On March 6th in Ken’s Sunday school class, prayer requests were being shared. There were about eight in a row concerning cancer. Some of them were updates on people the class had prayed for before, and some were new diagnoses. There was a report of a fellow church member whose cancer had returned for a third time. This lady had been diagnosed twenty years ago.
As the reports continued, the gloom deepened. Finally, I couldn’t stand it any longer. I got up and said, “I wasn’t planning to share this prayer request here this morning, but I think I need to. My sister is in town. She came down from Chicago to be with her friends, Marguerite and Bill, because Bill has cancer. He was diagnosed a week ago and he is expected to live for about another week, maybe two. Bill hasn’t been a believer very long, but now that he is, he and his wife are rejoicing in the knowledge that when this illness is over, he will step into the presence of the Lord.
Yesterday afternoon, the three of them sat down and wrote Bill’s obituary. Bill remarked, “This is really strange writing your own obituary.” He is growing weaker before their eyes, and they know that he doesn’t have long, but they are rejoicing in the Lord because they know were Bill is going.
“As we consider all the prayer requests for all the people dealing with cancer and other illnesses, we need to be lifting them up to the Father asking Him to bless them with a keen awareness of His love for them and the fact that He has prepared a place for them. We need to pray that they will have joy in the Lord even as they face the reality of impending death to their bodies.”
“And as for those of you who don’t know me, I’ve got cancer, too. My having cancer just means that I’ll make my exit a little sooner than I had thought. One thing I am keenly aware of is that nobody gets out of this life alive. Those of us with cancer get to check out and go be with Jesus sooner than the rest of you. My having cancer means that I will never become a decrepit old lady.”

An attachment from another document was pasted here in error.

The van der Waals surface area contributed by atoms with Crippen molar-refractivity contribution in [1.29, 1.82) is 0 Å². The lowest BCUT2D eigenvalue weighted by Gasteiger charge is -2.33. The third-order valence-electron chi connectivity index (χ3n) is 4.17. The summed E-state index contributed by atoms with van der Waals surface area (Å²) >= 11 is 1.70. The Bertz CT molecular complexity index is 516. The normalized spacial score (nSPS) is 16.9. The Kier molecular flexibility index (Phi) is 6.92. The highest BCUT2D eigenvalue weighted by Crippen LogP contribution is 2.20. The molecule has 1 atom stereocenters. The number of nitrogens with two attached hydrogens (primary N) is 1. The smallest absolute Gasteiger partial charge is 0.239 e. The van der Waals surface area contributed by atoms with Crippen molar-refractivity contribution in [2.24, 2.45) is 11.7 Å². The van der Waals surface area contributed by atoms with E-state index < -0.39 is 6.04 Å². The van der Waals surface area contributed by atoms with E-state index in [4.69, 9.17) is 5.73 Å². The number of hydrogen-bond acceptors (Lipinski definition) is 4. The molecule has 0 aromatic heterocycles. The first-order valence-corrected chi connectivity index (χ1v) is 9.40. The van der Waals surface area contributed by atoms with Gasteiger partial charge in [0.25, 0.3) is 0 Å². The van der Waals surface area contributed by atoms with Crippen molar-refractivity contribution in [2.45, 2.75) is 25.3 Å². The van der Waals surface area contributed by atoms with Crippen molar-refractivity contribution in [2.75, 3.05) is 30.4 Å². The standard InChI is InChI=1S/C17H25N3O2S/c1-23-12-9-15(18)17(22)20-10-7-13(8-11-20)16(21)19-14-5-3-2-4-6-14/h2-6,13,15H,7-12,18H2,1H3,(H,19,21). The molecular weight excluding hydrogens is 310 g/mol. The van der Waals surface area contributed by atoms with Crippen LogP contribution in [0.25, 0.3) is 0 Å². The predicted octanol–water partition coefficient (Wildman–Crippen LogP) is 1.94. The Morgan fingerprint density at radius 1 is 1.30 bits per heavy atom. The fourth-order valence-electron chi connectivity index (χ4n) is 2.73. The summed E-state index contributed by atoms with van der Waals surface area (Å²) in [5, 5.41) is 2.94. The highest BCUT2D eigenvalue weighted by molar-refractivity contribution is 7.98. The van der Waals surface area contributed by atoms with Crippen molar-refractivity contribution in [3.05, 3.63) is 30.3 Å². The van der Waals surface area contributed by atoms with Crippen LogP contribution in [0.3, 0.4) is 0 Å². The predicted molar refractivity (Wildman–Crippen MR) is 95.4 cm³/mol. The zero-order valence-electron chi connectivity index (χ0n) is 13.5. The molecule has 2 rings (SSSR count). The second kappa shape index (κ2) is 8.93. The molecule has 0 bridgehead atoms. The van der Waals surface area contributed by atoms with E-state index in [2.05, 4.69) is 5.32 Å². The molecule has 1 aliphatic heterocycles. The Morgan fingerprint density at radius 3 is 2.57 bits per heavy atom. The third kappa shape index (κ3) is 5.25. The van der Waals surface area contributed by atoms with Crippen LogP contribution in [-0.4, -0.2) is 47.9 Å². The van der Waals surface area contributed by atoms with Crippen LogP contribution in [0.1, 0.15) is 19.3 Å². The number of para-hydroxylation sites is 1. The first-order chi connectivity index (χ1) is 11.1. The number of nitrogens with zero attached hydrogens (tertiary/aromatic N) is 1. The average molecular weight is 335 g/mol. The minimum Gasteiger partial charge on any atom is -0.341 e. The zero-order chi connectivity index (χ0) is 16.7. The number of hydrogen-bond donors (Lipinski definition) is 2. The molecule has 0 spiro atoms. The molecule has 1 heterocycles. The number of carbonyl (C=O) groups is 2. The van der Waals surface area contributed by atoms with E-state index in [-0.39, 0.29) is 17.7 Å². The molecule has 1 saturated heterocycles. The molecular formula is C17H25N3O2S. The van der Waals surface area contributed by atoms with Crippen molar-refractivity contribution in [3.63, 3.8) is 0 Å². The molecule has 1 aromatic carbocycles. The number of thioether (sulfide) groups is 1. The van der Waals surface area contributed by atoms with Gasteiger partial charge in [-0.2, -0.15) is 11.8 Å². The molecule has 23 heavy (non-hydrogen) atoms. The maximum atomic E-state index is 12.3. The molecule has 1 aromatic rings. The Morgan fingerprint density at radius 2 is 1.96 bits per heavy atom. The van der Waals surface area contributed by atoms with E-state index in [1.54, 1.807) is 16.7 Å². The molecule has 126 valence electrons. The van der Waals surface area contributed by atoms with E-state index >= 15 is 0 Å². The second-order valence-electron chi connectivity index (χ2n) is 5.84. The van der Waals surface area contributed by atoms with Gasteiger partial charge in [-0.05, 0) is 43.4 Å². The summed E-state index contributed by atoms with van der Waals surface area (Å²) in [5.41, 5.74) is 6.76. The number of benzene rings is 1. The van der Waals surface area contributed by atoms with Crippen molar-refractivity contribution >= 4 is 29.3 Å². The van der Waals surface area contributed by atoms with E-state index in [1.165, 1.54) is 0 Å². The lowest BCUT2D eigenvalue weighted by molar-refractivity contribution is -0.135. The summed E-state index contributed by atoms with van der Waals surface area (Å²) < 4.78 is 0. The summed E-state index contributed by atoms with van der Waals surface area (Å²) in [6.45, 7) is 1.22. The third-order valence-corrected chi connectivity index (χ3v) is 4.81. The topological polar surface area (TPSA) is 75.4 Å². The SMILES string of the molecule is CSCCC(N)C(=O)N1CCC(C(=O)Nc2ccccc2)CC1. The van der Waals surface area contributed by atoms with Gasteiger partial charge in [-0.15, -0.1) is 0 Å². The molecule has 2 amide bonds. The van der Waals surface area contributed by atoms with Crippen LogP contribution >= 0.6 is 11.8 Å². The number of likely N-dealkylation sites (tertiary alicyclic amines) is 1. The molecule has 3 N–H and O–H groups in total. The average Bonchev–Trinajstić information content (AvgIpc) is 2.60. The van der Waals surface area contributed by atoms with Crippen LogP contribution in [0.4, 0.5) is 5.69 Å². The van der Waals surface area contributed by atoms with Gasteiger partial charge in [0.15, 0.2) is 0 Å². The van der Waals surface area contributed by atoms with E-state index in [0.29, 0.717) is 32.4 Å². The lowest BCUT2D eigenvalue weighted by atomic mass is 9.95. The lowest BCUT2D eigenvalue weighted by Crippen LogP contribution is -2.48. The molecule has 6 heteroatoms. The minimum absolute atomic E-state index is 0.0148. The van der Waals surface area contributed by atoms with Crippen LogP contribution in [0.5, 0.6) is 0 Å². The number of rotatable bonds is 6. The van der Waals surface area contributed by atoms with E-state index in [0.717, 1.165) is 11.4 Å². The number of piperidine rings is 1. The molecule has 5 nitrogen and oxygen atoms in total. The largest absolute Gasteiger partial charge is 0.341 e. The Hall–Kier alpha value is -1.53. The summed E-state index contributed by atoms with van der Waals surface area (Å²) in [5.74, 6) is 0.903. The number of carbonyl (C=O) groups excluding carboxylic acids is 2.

“And life is so short. Scripture compares the brevity of life with a mist, a vapor, a breath. We’ll all be in eternity with the Lord for a long, long time, but life in this world is like grass. We are here today and will be with the Lord before we know it.”
“So our prayer for all these people with cancer and with other illnesses, needs to be that they will keep their eyes on Jesus, delight in Him and rejoice that he has prepared a place for us.”
It was interesting to observe the expressions on the faces of class members as I spoke. Their expressions changed. I could see people visibly relax and smile. They exchanged glances and nodded. Several spoke up and thanked me for reminding them of who we are in Christ and of our need to have a Christian perspective on illness and death.
After class, and for weeks following, people have come to me to thank me for sharing. A number have asked about Marguerite and Bill, and have asked me to tell them how encouraged they were by what I shared with them.